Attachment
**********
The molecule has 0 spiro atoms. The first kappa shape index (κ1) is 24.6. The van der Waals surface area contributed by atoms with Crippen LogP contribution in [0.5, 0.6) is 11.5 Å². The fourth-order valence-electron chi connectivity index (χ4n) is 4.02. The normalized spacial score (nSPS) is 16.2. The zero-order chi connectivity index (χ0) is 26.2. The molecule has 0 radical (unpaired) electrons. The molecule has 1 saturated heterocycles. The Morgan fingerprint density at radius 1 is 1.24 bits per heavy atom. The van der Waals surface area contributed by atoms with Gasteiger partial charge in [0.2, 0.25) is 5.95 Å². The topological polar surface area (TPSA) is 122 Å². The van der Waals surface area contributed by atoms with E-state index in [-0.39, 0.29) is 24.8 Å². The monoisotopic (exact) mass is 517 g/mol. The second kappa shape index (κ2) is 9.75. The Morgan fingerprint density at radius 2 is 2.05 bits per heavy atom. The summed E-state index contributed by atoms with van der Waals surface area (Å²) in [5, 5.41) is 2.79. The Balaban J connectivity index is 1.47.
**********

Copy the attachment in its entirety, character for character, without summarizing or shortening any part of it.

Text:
The molecule has 0 spiro atoms. The first kappa shape index (κ1) is 24.6. The van der Waals surface area contributed by atoms with Crippen LogP contribution in [0.5, 0.6) is 11.5 Å². The fourth-order valence-electron chi connectivity index (χ4n) is 4.02. The normalized spacial score (nSPS) is 16.2. The zero-order chi connectivity index (χ0) is 26.2. The molecule has 0 radical (unpaired) electrons. The molecule has 1 saturated heterocycles. The Morgan fingerprint density at radius 1 is 1.24 bits per heavy atom. The van der Waals surface area contributed by atoms with Gasteiger partial charge in [0.2, 0.25) is 5.95 Å². The topological polar surface area (TPSA) is 122 Å². The van der Waals surface area contributed by atoms with E-state index in [-0.39, 0.29) is 24.8 Å². The monoisotopic (exact) mass is 517 g/mol. The second kappa shape index (κ2) is 9.75. The Morgan fingerprint density at radius 2 is 2.05 bits per heavy atom. The summed E-state index contributed by atoms with van der Waals surface area (Å²) in [5, 5.41) is 2.79. The Balaban J connectivity index is 1.47.